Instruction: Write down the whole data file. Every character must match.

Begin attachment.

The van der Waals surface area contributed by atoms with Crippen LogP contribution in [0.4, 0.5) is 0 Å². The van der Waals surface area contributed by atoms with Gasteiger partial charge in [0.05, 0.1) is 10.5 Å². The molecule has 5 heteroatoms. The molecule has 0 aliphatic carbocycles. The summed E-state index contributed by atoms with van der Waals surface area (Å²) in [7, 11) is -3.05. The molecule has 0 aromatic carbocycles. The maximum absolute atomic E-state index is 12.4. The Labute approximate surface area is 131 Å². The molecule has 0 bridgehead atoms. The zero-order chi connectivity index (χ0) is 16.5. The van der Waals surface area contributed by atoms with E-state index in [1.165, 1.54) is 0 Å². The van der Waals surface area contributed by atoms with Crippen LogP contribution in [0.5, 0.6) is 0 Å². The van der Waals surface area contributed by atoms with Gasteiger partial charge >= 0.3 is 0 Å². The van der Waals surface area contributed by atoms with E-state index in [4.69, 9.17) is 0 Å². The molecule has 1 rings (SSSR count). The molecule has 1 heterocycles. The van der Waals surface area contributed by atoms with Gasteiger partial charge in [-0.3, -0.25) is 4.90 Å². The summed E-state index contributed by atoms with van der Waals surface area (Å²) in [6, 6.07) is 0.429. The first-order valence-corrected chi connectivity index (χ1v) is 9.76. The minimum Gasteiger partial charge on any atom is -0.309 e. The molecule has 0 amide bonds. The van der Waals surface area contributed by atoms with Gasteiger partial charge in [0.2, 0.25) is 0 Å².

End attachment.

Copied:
The van der Waals surface area contributed by atoms with Crippen LogP contribution in [0.4, 0.5) is 0 Å². The van der Waals surface area contributed by atoms with Gasteiger partial charge in [0.05, 0.1) is 10.5 Å². The molecule has 5 heteroatoms. The molecule has 0 aliphatic carbocycles. The summed E-state index contributed by atoms with van der Waals surface area (Å²) in [7, 11) is -3.05. The molecule has 0 aromatic carbocycles. The maximum absolute atomic E-state index is 12.4. The Labute approximate surface area is 131 Å². The molecule has 0 bridgehead atoms. The zero-order chi connectivity index (χ0) is 16.5. The van der Waals surface area contributed by atoms with E-state index in [1.165, 1.54) is 0 Å². The van der Waals surface area contributed by atoms with Crippen LogP contribution in [0.5, 0.6) is 0 Å². The van der Waals surface area contributed by atoms with Gasteiger partial charge >= 0.3 is 0 Å². The van der Waals surface area contributed by atoms with E-state index in [4.69, 9.17) is 0 Å². The molecule has 1 rings (SSSR count). The molecule has 1 heterocycles. The van der Waals surface area contributed by atoms with Gasteiger partial charge in [-0.3, -0.25) is 4.90 Å². The summed E-state index contributed by atoms with van der Waals surface area (Å²) in [6, 6.07) is 0.429. The first-order valence-corrected chi connectivity index (χ1v) is 9.76. The minimum Gasteiger partial charge on any atom is -0.309 e. The molecule has 0 amide bonds. The van der Waals surface area contributed by atoms with Gasteiger partial charge in [0.2, 0.25) is 0 Å².